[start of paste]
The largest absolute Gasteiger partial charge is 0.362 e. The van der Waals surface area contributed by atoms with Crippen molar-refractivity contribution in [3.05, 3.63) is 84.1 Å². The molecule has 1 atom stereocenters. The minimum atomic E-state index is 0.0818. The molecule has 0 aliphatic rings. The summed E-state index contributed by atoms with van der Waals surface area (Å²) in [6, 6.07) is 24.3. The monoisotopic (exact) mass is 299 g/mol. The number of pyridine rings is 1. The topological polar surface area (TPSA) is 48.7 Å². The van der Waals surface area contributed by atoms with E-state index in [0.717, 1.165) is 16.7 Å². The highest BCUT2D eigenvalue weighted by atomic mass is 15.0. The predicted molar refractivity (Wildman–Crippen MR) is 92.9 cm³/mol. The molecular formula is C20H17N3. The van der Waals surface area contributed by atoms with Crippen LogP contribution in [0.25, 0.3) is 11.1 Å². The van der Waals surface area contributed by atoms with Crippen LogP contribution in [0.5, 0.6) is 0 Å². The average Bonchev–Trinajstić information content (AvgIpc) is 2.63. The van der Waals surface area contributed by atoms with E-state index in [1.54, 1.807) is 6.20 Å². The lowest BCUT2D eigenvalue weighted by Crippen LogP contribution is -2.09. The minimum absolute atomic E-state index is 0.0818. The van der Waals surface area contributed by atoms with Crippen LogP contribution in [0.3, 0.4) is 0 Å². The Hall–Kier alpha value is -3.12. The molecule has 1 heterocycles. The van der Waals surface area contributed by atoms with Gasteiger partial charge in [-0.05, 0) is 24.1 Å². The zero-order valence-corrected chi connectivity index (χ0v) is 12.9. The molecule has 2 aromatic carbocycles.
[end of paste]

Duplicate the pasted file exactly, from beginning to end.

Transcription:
The largest absolute Gasteiger partial charge is 0.362 e. The van der Waals surface area contributed by atoms with Crippen molar-refractivity contribution in [3.05, 3.63) is 84.1 Å². The molecule has 1 atom stereocenters. The minimum atomic E-state index is 0.0818. The molecule has 0 aliphatic rings. The summed E-state index contributed by atoms with van der Waals surface area (Å²) in [6, 6.07) is 24.3. The monoisotopic (exact) mass is 299 g/mol. The number of pyridine rings is 1. The topological polar surface area (TPSA) is 48.7 Å². The van der Waals surface area contributed by atoms with E-state index in [0.717, 1.165) is 16.7 Å². The highest BCUT2D eigenvalue weighted by atomic mass is 15.0. The predicted molar refractivity (Wildman–Crippen MR) is 92.9 cm³/mol. The molecular formula is C20H17N3. The van der Waals surface area contributed by atoms with Crippen LogP contribution in [0.25, 0.3) is 11.1 Å². The van der Waals surface area contributed by atoms with Crippen LogP contribution in [0.5, 0.6) is 0 Å². The average Bonchev–Trinajstić information content (AvgIpc) is 2.63. The van der Waals surface area contributed by atoms with E-state index in [1.54, 1.807) is 6.20 Å². The lowest BCUT2D eigenvalue weighted by Crippen LogP contribution is -2.09. The minimum absolute atomic E-state index is 0.0818. The van der Waals surface area contributed by atoms with Crippen LogP contribution in [0.3, 0.4) is 0 Å². The Hall–Kier alpha value is -3.12. The molecule has 1 heterocycles. The van der Waals surface area contributed by atoms with Gasteiger partial charge in [-0.05, 0) is 24.1 Å². The zero-order valence-corrected chi connectivity index (χ0v) is 12.9. The molecule has 2 aromatic carbocycles.